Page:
An unexpected side effect of the October 16 beheading of Samuel Patel has been an open diplomatic rift between France and Turkey. French President Emmanuel Macron’s response to the crisis provoked a reaction from Turkish President Recep Tayyip Erdogan, causing the latter to question the former’s sanity.
The Élysée [residence of President Macron] denounces the “unacceptable” remarks of Erdogan against Macron
The Turkish president called on his French counterpart to “have mental health exams”, condemning his attitude toward Muslims. The Élysée has reacted and brought up the “absence of condolence and support messages” from Turkey after the assassination of Samuel Paty.
by Le Figaro with AFP
October 24, 2020
On Saturday 24 October the Élysée denounced the remarks, judged “unacceptable”, of Turkish President Recep Tayyip Erdogan, who called into question “the mental health” of his French counterpart, Emmanuel Macron, because of his attitude towards Muslims.
Earlier this Saturday during a televised speech, the Turkish president virulently criticized the decisions of his French counterpart towards the Muslim community. “All one can say of a chief of state who treats millions of members of different religious communities in this manner is: First go and have mental health exams,” he declared.
The speech was condemned by the Élysée at the end of the afternoon. “The remarks of President Erdogan are unacceptable. Excess and rudeness are not a method. We demand Erdogan change the course of his policy. It is dangerous to all. We do not enter into useless polemics, and we do not accept insults,” the Élysée commented, according to the AFP (Agence France Presse), in announcing the recall of the French ambassador to Ankara for consultations.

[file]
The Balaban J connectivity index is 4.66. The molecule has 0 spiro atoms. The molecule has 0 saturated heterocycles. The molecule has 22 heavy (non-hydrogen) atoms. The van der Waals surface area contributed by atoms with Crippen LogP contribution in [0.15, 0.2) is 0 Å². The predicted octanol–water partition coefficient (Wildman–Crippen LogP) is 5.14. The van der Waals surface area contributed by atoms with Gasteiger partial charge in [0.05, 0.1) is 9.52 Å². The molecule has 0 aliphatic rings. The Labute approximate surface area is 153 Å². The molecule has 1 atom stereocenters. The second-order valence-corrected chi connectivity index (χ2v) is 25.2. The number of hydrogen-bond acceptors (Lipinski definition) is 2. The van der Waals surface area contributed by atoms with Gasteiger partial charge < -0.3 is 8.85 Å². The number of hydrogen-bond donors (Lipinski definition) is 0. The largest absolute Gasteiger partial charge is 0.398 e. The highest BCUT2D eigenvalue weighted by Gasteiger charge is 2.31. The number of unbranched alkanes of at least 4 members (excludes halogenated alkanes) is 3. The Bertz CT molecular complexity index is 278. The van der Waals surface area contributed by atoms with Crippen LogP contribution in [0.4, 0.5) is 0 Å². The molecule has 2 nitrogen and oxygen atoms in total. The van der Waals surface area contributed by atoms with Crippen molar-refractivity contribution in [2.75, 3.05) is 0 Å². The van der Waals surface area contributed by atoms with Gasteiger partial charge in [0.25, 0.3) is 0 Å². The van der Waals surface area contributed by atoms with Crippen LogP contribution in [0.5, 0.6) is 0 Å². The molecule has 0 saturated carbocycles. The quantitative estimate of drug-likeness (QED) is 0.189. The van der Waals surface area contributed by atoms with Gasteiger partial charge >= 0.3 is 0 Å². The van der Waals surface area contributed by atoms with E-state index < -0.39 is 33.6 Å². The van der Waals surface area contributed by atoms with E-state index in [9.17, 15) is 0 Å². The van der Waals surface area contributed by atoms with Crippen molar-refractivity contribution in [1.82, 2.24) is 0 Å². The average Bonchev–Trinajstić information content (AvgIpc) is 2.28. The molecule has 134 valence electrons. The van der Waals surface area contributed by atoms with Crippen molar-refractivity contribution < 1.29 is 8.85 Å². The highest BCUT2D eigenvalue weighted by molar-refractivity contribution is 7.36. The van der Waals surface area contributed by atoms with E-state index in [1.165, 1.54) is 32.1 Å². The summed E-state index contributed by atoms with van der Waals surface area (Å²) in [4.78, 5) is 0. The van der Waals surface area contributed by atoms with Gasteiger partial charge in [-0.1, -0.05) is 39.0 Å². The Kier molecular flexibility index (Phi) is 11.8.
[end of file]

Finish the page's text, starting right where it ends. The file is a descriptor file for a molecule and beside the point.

The Élysée also brought up “the absence of messages of condolence and support from the Turkish president after the assassination of Samuel Paty,” the teacher beheaded a week ago is an Islamic attack in the proximity of his school in a Parisian suburb. Also noted were the “very offensive statements (of Recep Tayyip Erdogan) in recent days, notably his call for a boycott of French products.”
The Turkish president did not stop there: He also predicted that Emmanuel Macron would lose the next presidential election in 2022, “because he has accomplished nothing for France. You spend your time attacking me. That will gain you nothing.”
Two weeks ago Recep Tayyip Erdogan denounced as a provocation the statements of the French president on “Islamist separatism” and the necessity of “structuring Islam” in France. A bill on the fight against “The separatisms” in France, directed at radical Islam, should be presented at the beginning of December. It aims to reinforce secularism and consolidate republican principles in France, and includes several points likely to provoke tensions with Turkey, such as strengthened control of mosque financing or a ban on the training of imams abroad.
This dispute is added to a long list of disagreements between Emmanuel Macron and his Turkish counterpart, who regularly takes up the defense of Muslim minorities throughout the world. From the tensions in the Mediterranean to the conflict in Libya, to the clashes in [Nagorno-]Karabakh, a number of issues currently pit Paris and Ankara against each other.